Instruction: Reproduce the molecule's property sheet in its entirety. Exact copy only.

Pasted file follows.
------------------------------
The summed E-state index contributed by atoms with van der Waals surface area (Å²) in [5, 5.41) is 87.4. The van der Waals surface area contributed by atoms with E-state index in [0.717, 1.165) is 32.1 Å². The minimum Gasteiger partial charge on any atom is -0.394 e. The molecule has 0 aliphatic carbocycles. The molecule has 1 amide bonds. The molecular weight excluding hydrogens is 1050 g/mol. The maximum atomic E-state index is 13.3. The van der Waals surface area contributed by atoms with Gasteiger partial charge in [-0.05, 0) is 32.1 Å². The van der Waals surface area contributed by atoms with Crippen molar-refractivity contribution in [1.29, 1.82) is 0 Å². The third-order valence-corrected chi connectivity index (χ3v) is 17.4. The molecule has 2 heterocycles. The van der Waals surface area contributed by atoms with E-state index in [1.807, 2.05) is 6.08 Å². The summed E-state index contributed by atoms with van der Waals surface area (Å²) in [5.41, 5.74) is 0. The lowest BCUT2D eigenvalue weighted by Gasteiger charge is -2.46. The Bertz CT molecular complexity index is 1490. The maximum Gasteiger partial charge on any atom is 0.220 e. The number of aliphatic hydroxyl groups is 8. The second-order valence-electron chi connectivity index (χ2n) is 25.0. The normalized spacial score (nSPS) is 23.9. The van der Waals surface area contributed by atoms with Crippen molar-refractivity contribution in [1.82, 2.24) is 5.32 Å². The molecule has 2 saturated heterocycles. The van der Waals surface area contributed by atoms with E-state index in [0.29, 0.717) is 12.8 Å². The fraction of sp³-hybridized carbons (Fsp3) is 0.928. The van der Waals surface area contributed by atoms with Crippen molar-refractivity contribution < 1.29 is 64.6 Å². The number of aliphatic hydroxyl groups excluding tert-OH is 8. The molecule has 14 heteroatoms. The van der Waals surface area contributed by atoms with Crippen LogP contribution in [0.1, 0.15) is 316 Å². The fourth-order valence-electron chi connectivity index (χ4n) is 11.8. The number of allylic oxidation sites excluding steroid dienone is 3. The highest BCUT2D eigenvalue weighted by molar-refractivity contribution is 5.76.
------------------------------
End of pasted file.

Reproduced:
The summed E-state index contributed by atoms with van der Waals surface area (Å²) in [5, 5.41) is 87.4. The van der Waals surface area contributed by atoms with E-state index in [0.717, 1.165) is 32.1 Å². The minimum Gasteiger partial charge on any atom is -0.394 e. The molecule has 0 aliphatic carbocycles. The molecule has 1 amide bonds. The molecular weight excluding hydrogens is 1050 g/mol. The maximum atomic E-state index is 13.3. The van der Waals surface area contributed by atoms with Gasteiger partial charge in [-0.05, 0) is 32.1 Å². The van der Waals surface area contributed by atoms with Crippen molar-refractivity contribution in [1.29, 1.82) is 0 Å². The third-order valence-corrected chi connectivity index (χ3v) is 17.4. The molecule has 2 heterocycles. The van der Waals surface area contributed by atoms with E-state index in [1.807, 2.05) is 6.08 Å². The summed E-state index contributed by atoms with van der Waals surface area (Å²) in [5.41, 5.74) is 0. The lowest BCUT2D eigenvalue weighted by Gasteiger charge is -2.46. The Bertz CT molecular complexity index is 1490. The maximum Gasteiger partial charge on any atom is 0.220 e. The number of aliphatic hydroxyl groups is 8. The second-order valence-electron chi connectivity index (χ2n) is 25.0. The normalized spacial score (nSPS) is 23.9. The van der Waals surface area contributed by atoms with Crippen molar-refractivity contribution in [1.82, 2.24) is 5.32 Å². The molecule has 2 saturated heterocycles. The van der Waals surface area contributed by atoms with E-state index in [0.29, 0.717) is 12.8 Å². The fraction of sp³-hybridized carbons (Fsp3) is 0.928. The van der Waals surface area contributed by atoms with Crippen molar-refractivity contribution < 1.29 is 64.6 Å². The number of aliphatic hydroxyl groups excluding tert-OH is 8. The molecule has 14 heteroatoms. The van der Waals surface area contributed by atoms with Crippen LogP contribution in [0.1, 0.15) is 316 Å². The fourth-order valence-electron chi connectivity index (χ4n) is 11.8. The number of allylic oxidation sites excluding steroid dienone is 3. The highest BCUT2D eigenvalue weighted by molar-refractivity contribution is 5.76.